UPDATE 1-Ski-Doo maker's forecast hit by N. America winter, Russia uncertainty

uncertainty@ (Adds outlook and details from earnings statement)

March 28 (Reuters) - Canada's BRP Inc, which makes the Ski-Doo snowmobiles, forecast a lower-than-expected full-year profit, saying the political uncertainty in Russia and a harsh winter in North America would hurt deliveries.

The company, spun off from Bombardier Inc in 2003, reported a weaker-than-expected fourth-quarter profit and warned core profit in the current quarter could halve due to delays in deliveries of its summer vehicles such as Sea-Doo watercrafts.

The Valcourt, Quebec-based company said first quarter results would also be hurt by the transfer of its distribution business to a third-party and delayed deliveries of watercrafts as its Mexico factory struggled to boost output.

BRP, which also makes Can-Am all-terrain vehicles and Rotax engines, said it expects revenue to fall 5-10 percent in the quarter ended April 30. It expects earnings before interest, depreciation and amortization to fall by as much as 50 percent.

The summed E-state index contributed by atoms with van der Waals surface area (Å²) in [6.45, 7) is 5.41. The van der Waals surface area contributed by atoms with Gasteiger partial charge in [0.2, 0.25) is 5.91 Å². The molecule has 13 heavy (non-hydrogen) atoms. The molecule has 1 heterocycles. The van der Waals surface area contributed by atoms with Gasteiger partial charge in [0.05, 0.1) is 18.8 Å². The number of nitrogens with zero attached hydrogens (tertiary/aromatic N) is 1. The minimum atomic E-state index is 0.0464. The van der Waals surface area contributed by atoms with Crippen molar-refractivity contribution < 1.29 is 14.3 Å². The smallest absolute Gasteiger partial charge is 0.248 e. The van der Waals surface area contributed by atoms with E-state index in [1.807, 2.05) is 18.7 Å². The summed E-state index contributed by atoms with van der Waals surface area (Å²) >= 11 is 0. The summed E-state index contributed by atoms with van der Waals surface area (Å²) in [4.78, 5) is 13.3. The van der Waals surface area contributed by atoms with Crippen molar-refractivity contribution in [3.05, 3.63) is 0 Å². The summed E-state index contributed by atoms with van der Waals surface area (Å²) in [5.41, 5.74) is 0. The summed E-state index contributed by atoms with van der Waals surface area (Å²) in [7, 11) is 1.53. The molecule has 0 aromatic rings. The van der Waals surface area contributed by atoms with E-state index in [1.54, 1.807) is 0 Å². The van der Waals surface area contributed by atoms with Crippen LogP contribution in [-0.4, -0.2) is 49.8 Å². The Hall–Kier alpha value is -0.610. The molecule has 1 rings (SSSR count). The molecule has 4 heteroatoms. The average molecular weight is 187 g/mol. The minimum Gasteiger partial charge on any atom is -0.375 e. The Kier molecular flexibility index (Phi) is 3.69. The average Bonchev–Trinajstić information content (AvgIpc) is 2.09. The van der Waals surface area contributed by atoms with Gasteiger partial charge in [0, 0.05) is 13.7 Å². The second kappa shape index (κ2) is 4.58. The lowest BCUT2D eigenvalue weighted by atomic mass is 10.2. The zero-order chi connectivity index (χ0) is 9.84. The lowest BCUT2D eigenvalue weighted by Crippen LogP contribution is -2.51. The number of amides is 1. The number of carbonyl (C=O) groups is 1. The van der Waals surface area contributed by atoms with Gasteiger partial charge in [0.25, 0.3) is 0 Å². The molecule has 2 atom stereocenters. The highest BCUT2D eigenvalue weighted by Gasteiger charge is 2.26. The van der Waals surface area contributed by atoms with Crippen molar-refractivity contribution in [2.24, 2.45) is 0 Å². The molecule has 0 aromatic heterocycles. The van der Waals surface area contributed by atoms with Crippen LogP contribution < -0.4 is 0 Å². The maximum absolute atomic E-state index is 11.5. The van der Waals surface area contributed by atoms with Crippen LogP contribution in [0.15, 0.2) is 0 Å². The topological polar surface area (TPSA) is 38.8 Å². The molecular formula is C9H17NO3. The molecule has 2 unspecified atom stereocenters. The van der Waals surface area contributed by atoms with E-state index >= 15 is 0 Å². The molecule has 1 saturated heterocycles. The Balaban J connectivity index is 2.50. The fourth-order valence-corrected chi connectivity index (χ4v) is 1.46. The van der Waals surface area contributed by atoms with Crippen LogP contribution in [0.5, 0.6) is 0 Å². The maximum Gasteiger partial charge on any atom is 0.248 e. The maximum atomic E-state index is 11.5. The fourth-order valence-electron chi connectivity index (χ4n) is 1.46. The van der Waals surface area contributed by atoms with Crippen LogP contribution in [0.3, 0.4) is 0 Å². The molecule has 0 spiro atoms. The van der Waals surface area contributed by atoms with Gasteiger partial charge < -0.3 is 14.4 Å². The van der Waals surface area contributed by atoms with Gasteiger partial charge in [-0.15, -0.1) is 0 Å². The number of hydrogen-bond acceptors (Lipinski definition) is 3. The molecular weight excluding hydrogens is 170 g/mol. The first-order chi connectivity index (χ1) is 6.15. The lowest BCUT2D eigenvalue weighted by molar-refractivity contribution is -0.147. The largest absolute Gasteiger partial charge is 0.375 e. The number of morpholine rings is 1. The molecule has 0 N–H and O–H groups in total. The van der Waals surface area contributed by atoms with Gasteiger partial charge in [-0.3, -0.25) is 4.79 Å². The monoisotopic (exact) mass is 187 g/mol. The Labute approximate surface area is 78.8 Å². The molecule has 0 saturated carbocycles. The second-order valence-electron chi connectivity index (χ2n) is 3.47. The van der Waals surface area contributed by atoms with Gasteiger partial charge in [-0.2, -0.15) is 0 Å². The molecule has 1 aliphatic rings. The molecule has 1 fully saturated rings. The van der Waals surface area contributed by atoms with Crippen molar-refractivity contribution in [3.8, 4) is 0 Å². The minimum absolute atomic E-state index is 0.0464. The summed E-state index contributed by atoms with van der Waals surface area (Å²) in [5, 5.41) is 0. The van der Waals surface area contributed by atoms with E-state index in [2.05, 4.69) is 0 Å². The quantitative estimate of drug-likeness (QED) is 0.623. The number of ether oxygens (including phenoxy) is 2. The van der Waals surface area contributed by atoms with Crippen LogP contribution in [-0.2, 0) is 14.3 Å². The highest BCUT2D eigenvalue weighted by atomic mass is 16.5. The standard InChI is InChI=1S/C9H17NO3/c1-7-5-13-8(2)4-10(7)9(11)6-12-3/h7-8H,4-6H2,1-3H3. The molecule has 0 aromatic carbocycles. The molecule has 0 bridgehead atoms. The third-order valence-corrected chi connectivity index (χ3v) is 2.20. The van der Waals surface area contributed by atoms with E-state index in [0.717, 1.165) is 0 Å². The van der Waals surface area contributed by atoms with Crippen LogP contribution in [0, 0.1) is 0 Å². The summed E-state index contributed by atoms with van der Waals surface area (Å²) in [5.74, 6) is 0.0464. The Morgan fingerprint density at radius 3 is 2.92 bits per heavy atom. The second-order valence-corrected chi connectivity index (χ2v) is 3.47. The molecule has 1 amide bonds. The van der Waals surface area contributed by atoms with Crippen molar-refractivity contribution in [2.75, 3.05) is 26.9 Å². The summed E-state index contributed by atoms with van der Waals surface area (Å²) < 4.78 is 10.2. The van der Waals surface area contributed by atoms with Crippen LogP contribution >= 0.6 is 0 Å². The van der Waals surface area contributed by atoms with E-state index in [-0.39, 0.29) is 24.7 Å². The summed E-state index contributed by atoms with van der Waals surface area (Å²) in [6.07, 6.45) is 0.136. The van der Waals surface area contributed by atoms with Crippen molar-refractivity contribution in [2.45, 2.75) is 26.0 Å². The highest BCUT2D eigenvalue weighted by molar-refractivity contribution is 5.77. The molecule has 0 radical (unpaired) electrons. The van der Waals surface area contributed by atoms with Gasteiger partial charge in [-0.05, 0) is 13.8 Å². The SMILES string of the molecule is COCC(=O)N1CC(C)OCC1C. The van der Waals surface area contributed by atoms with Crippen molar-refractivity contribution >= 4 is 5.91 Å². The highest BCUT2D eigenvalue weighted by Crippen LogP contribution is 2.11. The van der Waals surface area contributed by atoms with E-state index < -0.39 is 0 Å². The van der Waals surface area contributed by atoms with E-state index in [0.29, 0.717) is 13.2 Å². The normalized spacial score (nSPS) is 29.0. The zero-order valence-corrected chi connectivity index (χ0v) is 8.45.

"The coldest winter in over 30 years in North America and the geopolitical uncertainty in Russia will have some impact on product deliveries early in the year," Chief Executive José Boisjoli said in a statement.

BRP forecast adjusted profit of C$1.55 to C$1.65 per share for the year ending Jan. 31, 2015. Analysts on average were expecting a profit of C$1.69 per share, according to Thomson Reuters I/B/E/S.

The company reported a net loss of C$6.3 million ($5.7 million) for the quarter ended Jan. 31, compared with a profit of C$35.8 million a year earlier. Revenue rose 14 percent to C$902.9 million.

Adjusted profit was 41 Canadian cents per share, below the analysts' average estimate of 45 Canadian cents per share.

The company's competitors include Arctic Cat Inc, Polaris Industries Inc and Yamaha Motor Co Ltd.

BRP's shares closed at C$31.86 on Thursday. The stock has risen almost 33 percent since it listed on the Toronto Stock Exchange last May. ($1 = 1.11 Canadian dollars)

(Reporting by Anannya Pramanick in Bangalore; Editing by Kirti Pandey and Savio D'Souza)